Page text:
this post on the Full Disclosure list.
The default setup – that is, when users simply choose “add plugin” from the WordPress catalogue – left cache directory listings enabled, according to poster Jason Donenfield.
This, he said, allows database cache keys to be downloaded on vulnerable installations – and that could expose password hashes. “A simple google search of "inurl:wp-content/plugins/w3tc/dbcache" and maybe some other magic reveals this wasn't just an issue for me”, he writes.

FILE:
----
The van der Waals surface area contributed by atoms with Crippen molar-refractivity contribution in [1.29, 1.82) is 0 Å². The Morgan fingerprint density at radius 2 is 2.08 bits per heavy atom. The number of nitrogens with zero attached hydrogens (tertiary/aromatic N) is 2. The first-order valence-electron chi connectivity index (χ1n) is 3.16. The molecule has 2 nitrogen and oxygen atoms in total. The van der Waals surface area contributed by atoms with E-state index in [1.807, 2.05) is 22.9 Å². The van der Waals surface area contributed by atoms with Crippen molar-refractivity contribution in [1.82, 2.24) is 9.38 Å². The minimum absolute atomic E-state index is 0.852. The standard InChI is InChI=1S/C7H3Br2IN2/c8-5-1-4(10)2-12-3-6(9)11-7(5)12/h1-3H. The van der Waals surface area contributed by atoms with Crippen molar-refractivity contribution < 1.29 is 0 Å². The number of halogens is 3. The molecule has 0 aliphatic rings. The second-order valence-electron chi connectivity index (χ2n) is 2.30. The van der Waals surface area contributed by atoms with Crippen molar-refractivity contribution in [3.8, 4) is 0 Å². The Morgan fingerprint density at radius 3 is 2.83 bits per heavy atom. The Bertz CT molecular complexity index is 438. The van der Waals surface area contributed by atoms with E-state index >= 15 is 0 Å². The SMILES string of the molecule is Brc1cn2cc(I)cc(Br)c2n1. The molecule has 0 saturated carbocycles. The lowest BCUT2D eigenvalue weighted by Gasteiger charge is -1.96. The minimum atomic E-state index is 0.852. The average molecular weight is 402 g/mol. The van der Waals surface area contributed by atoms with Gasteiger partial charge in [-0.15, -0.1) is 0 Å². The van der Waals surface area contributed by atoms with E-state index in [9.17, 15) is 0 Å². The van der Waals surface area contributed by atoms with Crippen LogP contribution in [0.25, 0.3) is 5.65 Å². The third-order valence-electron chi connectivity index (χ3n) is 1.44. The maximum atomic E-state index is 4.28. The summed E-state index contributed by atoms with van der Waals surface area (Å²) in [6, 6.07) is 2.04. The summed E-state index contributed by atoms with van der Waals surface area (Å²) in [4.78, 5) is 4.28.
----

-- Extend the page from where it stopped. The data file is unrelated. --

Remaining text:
Donenfield later amended the search term to “inurl:wp-content/w3tc”.
“Even with directory listings off,” he continues, “cache files are by default publicly downloadable, and the key values / file name of the database cache items are easily predictable.”
Donenfield says the developer of the plug-in intends to release a fix “soon”. In the meantime, he notes that “deny from all” should be set in the .htaccess file.